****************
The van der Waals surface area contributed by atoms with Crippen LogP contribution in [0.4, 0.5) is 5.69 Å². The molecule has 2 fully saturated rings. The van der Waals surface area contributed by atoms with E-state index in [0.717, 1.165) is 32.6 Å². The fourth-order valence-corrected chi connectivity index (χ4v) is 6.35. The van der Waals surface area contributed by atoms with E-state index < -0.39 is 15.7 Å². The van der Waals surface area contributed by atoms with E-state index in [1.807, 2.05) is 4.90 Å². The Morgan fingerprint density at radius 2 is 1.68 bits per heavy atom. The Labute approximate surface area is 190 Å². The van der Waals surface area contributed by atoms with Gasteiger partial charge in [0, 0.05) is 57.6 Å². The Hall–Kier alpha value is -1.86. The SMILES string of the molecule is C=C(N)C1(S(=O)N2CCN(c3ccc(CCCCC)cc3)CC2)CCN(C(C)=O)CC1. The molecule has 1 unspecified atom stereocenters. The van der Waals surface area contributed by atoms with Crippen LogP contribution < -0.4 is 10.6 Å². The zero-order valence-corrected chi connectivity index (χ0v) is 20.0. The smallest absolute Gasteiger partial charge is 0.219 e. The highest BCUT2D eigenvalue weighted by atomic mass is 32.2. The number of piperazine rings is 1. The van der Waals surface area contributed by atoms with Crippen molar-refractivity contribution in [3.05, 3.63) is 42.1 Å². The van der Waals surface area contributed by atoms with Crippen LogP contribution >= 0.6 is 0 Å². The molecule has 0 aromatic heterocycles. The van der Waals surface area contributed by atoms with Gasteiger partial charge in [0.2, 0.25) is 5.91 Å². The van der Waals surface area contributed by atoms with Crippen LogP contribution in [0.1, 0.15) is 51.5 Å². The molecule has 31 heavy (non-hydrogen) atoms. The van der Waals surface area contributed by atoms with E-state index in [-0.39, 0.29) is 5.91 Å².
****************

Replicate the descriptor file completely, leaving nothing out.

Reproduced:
The van der Waals surface area contributed by atoms with Crippen LogP contribution in [0.4, 0.5) is 5.69 Å². The molecule has 2 fully saturated rings. The van der Waals surface area contributed by atoms with E-state index in [0.717, 1.165) is 32.6 Å². The fourth-order valence-corrected chi connectivity index (χ4v) is 6.35. The van der Waals surface area contributed by atoms with E-state index < -0.39 is 15.7 Å². The van der Waals surface area contributed by atoms with E-state index in [1.807, 2.05) is 4.90 Å². The Morgan fingerprint density at radius 2 is 1.68 bits per heavy atom. The Labute approximate surface area is 190 Å². The van der Waals surface area contributed by atoms with Gasteiger partial charge in [0, 0.05) is 57.6 Å². The Hall–Kier alpha value is -1.86. The SMILES string of the molecule is C=C(N)C1(S(=O)N2CCN(c3ccc(CCCCC)cc3)CC2)CCN(C(C)=O)CC1. The molecule has 1 unspecified atom stereocenters. The van der Waals surface area contributed by atoms with Crippen LogP contribution < -0.4 is 10.6 Å². The zero-order valence-corrected chi connectivity index (χ0v) is 20.0. The smallest absolute Gasteiger partial charge is 0.219 e. The highest BCUT2D eigenvalue weighted by atomic mass is 32.2. The number of piperazine rings is 1. The van der Waals surface area contributed by atoms with Crippen molar-refractivity contribution in [3.05, 3.63) is 42.1 Å². The van der Waals surface area contributed by atoms with Crippen LogP contribution >= 0.6 is 0 Å². The molecule has 0 aromatic heterocycles. The van der Waals surface area contributed by atoms with Gasteiger partial charge in [0.2, 0.25) is 5.91 Å². The van der Waals surface area contributed by atoms with Crippen LogP contribution in [0.1, 0.15) is 51.5 Å². The molecule has 31 heavy (non-hydrogen) atoms. The van der Waals surface area contributed by atoms with E-state index in [-0.39, 0.29) is 5.91 Å².